"What about the view from the fingertips?"
Touching something can tell us a lot more than just looking at it. It can generate a sense of place, a connection to where we find ourselves (Hetherington, 2003).
Taste and smell
Our tongue has four basic tastes: sweet, sour, bitter, salt. All the other things we taste in food are actually things we smell. That's why I combine these two senses. These are also the senses, least known amongst landscape architects in relation to the materials they use.
About the taste of eatable flowers, leaves, seeds, fruits, and roots is not being taught; though it can be something to make a design far more interesting to the people you are designing for. Also for ecology it is good to know which elements are eatable for which species, luckily more is known about this. Then why not for human?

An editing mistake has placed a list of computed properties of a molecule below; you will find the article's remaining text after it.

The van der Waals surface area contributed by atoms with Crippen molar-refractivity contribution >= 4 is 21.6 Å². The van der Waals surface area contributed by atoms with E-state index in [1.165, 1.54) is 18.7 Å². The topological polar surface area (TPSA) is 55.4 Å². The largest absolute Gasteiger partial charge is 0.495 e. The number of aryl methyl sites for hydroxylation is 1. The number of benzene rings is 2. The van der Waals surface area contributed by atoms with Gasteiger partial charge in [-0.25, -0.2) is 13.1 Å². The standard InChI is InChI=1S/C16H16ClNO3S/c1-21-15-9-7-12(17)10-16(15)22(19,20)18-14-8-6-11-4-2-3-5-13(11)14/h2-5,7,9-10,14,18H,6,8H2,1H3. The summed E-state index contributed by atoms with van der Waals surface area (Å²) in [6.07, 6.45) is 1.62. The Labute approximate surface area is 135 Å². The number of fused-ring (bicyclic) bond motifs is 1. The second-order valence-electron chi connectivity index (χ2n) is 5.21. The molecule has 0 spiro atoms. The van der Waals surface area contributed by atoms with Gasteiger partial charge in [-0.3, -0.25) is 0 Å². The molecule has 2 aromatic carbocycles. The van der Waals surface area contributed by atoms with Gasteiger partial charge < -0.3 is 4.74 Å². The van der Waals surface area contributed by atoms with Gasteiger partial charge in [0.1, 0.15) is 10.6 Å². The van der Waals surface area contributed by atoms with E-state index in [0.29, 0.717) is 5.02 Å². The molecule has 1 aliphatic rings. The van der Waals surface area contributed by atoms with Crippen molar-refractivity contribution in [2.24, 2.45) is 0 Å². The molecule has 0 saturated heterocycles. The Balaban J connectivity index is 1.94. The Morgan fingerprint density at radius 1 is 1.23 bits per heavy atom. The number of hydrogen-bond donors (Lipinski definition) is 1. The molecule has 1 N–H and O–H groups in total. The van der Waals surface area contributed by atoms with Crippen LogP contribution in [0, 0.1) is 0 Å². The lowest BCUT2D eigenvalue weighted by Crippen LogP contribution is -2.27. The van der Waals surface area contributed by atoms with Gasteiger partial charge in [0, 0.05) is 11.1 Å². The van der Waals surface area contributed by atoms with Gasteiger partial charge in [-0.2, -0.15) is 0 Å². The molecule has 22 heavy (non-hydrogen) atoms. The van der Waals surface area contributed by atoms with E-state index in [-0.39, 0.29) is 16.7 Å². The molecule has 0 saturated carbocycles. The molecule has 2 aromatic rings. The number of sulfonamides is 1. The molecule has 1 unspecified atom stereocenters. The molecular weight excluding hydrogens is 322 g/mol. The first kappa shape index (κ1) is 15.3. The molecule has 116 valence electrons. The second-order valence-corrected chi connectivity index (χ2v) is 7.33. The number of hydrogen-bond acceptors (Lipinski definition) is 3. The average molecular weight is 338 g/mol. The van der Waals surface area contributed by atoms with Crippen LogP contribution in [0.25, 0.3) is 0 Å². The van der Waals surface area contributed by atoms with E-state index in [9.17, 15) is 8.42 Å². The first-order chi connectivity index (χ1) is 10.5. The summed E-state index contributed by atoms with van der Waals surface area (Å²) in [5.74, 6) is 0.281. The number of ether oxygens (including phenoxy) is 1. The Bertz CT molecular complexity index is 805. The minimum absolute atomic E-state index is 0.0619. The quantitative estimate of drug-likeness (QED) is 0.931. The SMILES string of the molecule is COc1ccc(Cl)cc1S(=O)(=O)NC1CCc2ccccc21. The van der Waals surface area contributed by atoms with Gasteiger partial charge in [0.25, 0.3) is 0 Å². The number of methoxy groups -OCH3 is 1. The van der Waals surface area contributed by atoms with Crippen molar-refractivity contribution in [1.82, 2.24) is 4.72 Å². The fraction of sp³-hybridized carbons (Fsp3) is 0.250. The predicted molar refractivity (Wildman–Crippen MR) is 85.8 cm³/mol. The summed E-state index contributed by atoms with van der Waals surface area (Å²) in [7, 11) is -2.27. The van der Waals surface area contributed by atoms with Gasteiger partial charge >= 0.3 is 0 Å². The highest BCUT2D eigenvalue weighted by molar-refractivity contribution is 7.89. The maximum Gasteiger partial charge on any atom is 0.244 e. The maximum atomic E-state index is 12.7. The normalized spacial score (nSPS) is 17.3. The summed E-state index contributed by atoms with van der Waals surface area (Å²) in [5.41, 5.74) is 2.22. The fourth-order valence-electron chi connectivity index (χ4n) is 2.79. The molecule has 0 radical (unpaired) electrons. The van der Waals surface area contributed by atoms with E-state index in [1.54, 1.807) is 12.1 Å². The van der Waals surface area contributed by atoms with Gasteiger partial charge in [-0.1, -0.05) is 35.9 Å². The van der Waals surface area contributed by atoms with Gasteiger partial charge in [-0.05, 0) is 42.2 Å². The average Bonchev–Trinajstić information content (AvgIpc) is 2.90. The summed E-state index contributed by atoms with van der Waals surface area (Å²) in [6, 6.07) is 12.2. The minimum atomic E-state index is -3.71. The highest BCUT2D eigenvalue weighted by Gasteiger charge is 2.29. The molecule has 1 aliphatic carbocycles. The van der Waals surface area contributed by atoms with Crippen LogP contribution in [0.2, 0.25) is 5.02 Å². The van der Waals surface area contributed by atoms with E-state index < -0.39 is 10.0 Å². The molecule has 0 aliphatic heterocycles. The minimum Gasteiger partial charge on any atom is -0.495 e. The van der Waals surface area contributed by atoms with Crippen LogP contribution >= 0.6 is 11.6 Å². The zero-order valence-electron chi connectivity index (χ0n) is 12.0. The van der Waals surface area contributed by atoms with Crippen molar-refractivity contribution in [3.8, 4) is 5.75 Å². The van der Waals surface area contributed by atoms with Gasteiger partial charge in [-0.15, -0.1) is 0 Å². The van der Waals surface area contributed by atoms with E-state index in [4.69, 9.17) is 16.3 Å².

There is no book that describes the smell of trees, shrubs, plants, and flowers. This could be an advantage for designers, because if a place doesn't smell nice, people don't want to be there. Sometimes smelly kind of trees and shrubs are being used in public places. They maybe look good, but they scare people with their smell in some time of the year. Of course also plantings with a nice odour can be used, which have the opposite effect.
Then the seasons. Each season has its characteristic smell, and it is different for every landscape and location where you are. I always notice the change of seasons at my parents' place in the north of the Netherlands. It is so nice to smell the fresh smell of spring, the warm smell of a summer morning (very early), the smell of wet grass and forests in autumn, and the cold smell of winter. Each of these smells gives me a different felling, a tickle in the lungs.
As I mentioned before, 75% of our emotions are influenced by smell (Lindstrom, 2005), because it is the sense that is most closely linked to the emotional centre in the brain (Goldkuhl and Styvén, 2007).